The U.S. government may have legal access to some surprisingly dirty cyber tactics -- and in order to stave off future hacks, it may need to use them.
America has the big stick in cyberspace. But does it matter, if the rest of the world believes we won't use it?
Three experts from outside government mulled that deterrence question at a Sept. 30 hearing of the House Foreign Affairs Committee on cyber war.
Their verdict: There's an awful lot the U.S. could do, and it might need to launch a cyber strike or two to get adversaries off its back.
Chairman Ed Royce (R-Calif.) noted that the nation's intelligence chiefs have lamented the lack of a clear national cyber deterrence strategy. "From the private sector to government, our country is taking body blow after body blow in cyberspace," Royce said in his opening statement. "Why aren't we hitting back?"
James Lewis, director and senior fellow in the Center for Strategic and International Studies' Strategic Technologies Program, said hitting back could be just the thing.
"We need to make credible threats," he said. "We need to have countries believe that we will respond with punitive action."
While Israel, Russia and, to a lesser extent, the United Kingdom and France have all shown they'll hit back after a cyberattack, the U.S. has lagged, Lewis said.
"We need to have people believe if they hack us there will be punishment," Lewis said. "We have the capability ... people don't think we'll do it."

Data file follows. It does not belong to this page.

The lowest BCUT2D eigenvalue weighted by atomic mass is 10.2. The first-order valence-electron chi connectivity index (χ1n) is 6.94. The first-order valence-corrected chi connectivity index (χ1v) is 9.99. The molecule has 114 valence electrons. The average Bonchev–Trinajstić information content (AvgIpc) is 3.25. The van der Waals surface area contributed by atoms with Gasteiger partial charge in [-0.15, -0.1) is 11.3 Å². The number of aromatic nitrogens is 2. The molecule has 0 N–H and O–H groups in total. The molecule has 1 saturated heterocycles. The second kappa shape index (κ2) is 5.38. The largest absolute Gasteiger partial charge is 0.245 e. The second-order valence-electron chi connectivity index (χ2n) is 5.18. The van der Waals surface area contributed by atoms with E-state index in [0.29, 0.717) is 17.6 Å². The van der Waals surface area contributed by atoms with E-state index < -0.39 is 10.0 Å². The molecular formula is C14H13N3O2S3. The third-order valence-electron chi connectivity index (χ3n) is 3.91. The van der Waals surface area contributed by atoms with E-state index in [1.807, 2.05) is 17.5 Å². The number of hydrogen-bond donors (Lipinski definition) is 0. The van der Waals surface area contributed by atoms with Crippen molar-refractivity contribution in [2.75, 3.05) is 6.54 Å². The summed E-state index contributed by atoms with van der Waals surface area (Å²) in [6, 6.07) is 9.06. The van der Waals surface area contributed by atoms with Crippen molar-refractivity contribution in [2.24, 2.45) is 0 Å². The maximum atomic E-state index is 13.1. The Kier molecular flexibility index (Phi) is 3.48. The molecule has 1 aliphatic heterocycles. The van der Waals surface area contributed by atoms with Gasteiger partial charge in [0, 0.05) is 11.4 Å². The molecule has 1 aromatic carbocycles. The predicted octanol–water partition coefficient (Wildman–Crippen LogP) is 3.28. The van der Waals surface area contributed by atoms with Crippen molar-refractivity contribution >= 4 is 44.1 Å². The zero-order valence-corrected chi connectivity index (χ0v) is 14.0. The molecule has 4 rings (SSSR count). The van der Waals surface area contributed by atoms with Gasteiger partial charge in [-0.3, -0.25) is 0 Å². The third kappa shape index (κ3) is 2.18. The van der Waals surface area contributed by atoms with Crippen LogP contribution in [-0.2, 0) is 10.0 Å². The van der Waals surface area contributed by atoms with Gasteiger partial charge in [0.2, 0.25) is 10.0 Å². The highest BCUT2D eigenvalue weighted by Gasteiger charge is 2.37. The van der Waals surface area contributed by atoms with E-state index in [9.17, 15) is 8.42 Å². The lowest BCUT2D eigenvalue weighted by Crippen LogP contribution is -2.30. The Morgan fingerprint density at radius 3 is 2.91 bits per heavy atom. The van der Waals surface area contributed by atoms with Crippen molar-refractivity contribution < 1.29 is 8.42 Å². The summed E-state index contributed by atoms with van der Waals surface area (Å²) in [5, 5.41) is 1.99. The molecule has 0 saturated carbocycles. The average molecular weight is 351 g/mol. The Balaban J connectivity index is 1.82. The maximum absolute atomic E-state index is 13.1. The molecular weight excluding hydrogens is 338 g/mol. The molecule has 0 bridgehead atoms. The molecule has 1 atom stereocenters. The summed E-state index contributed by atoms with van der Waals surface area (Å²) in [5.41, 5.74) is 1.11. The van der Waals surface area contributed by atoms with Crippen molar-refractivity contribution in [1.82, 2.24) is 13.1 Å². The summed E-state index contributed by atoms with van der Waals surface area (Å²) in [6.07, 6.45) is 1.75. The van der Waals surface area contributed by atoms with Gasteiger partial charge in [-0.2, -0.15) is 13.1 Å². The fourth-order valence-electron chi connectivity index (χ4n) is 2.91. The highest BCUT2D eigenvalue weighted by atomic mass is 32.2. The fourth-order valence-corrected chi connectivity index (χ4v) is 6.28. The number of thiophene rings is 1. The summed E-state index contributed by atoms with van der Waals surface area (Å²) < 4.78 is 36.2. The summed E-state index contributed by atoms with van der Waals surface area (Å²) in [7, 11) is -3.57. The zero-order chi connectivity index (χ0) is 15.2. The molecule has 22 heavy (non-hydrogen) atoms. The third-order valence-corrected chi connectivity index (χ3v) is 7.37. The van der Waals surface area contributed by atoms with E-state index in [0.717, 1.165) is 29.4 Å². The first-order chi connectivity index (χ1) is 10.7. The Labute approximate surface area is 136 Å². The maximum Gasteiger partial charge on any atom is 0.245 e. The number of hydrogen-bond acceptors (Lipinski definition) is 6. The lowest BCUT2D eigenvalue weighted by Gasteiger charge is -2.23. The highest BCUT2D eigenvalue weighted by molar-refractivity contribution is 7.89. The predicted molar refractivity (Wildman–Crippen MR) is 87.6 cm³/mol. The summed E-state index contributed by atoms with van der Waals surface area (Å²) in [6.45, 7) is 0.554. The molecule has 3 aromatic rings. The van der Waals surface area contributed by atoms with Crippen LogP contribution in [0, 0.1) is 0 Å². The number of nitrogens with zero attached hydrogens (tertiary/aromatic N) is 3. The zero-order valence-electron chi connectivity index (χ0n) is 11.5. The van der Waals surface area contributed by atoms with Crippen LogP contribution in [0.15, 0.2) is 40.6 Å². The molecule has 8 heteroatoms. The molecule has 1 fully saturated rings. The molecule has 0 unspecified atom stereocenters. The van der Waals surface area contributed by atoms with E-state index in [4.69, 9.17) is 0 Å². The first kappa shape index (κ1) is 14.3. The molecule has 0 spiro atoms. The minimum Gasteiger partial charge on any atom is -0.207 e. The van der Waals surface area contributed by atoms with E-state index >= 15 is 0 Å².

"Many of us are coming to the belief that we might have to do it once," he added.
If the U.S. does pursue a punitive hack -- government-sponsored, not companies taking matters into their own hands -- there are some surprising options available.
In the case of China, Georgetown University's associate director of the Institute for Law, Science and Global Security Catherine Lotrionte said, the U.S. government could steal private financial data of Chinese oligarchs and leak it to the press, damaging those leaders' reputations with their own people.
"International law is quiet on espionage," Lotrionte told FCW following the hearing. "We've never regulated it. Taking their stuff and embarrassing them? That's not regulated under international law."
Another option: taking economic information from foreign firms and sharing it with American companies.
"There's no law that says you are not allowed to share intelligence information with American companies, or citizens," Lotrionte told FCW. "There's no law that prohibits that, aside from PII of Americans."
During the 1990s, Lotrionte recalled, the U.S. government debated whether to pursue such actions against Israeli and Japanese companies, but ultimately decided against such a course.
"What won the day was people did not think it was in our nature," she said. "The public wasn't comfortable with that coziness [between business and government]."
But the U.S. could still go down that path as a cyber deterrent, she noted. In order to keep the process aboveboard stateside, the government could essentially auction off the information, instead of picking favorite companies to receive pilfered data.
In the hearing, several members expressed disbelief at the apparent legality of the tactics Lotrionte proffered -- but also pledged to consider them.